For any level of government to assume any part of the risk, usually ends up like trying to trim a leg on a table. The more you attempt to adjust things, the more out of balance it becomes, and a lot of people end up in court.

      I doubt many lawyers will be concerned about it, though.

    8. Robert Augeri says:

      At one time I supported nuclear power plants. When I learned that if a nuclear power plant has a melt down of a partial melt down or a release into the atmosphere and land or property around the nuclear power plant becomes contaminated, all electric companies do not carry enough insurance for the cost of the contaimated property or homes to cover the loss. I will oppose anything nuclear. Look at what happened at Three Mile Island. Too this day they deny any release and the lives around this power plant became so infected with lukemia. Mostly childern and birth defects.

    9. Pingback: The Energy Net » Top 100 Energy Stories March 8th-14th 2010

    10. Richard Fletcher, Sa says:

      I supportp the Nuclear loan program but I have written Pres. Obama and strongly recommended that the direct energy sector Chu to examine the technology developed by:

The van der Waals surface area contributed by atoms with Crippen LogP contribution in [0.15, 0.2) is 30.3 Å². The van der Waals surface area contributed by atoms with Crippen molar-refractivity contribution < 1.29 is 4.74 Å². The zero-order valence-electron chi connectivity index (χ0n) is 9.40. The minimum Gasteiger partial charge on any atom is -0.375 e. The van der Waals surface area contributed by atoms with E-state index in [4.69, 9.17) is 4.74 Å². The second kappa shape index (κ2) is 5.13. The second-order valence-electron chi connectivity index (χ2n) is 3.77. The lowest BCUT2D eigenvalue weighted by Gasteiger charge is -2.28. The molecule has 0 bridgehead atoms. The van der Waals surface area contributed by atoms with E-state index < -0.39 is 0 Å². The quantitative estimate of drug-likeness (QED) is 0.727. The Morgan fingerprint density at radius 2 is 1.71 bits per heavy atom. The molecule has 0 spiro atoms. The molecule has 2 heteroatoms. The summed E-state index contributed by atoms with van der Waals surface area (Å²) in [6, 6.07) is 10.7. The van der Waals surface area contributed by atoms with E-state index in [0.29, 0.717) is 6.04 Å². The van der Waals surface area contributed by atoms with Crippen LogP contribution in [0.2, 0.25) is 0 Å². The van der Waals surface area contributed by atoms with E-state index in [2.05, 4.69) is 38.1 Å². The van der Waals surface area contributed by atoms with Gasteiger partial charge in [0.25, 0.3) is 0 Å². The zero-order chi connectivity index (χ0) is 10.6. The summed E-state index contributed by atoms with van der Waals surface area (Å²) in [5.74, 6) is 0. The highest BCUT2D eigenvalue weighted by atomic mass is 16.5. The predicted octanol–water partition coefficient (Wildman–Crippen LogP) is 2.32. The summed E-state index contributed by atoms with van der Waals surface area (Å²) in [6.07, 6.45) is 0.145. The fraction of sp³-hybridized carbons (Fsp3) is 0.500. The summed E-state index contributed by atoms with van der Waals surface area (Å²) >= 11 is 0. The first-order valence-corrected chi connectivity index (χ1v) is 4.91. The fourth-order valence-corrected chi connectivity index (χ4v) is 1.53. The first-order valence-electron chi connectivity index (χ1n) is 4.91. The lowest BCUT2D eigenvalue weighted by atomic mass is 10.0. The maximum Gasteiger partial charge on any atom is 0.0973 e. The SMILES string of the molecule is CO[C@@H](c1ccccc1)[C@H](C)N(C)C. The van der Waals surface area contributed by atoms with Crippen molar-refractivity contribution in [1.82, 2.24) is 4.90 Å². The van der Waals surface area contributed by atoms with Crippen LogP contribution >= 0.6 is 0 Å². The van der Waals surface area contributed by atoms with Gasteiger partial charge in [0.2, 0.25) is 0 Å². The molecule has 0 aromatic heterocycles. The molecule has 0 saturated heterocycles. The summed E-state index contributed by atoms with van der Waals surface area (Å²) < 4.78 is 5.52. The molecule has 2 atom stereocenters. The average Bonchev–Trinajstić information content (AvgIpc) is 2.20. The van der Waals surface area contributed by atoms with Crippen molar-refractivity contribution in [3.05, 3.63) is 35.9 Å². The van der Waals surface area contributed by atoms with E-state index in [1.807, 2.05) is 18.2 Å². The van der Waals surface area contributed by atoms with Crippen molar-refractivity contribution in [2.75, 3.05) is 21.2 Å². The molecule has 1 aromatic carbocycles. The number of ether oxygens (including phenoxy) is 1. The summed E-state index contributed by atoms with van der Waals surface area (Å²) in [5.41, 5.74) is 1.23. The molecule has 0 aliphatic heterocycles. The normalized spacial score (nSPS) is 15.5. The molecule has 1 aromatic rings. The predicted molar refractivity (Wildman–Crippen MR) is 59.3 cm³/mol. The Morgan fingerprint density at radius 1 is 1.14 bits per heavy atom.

http://intellectualventureslab.com/

      Simply scroll down until you see the section on Bill Gates and nuclear power.

      Then view the video that they have developed.

    11. Richard Fletcher, Sa says:

      I support the Nuclear loan program but I have written Pres. Obama and strongly recommended that he direct Energy Sec. Chu to examine the technology developed by:

      http://intellectualventureslab.com/

      Simply scroll down until you see the section on Bill Gates and nuclear power.

      Then view the video that they (intelligent ventures laboratory) have developed.

    12. Marcia Greenshields, says:

      The requirement of millions of gallons of water per day for each nuclear power plant (water that evaporates and goes who knows where?) is reason enough not to have nuclear power. The water itself should be our source of energy.

    13. Pingback: Automatic Content Cash - Did not the auto industry just receive 25 billion from the Democrat led congress?

    14. Pingback: Americans High On Nuclear, Low On Global Warming | Tech News, Reviews, Business, Health News and More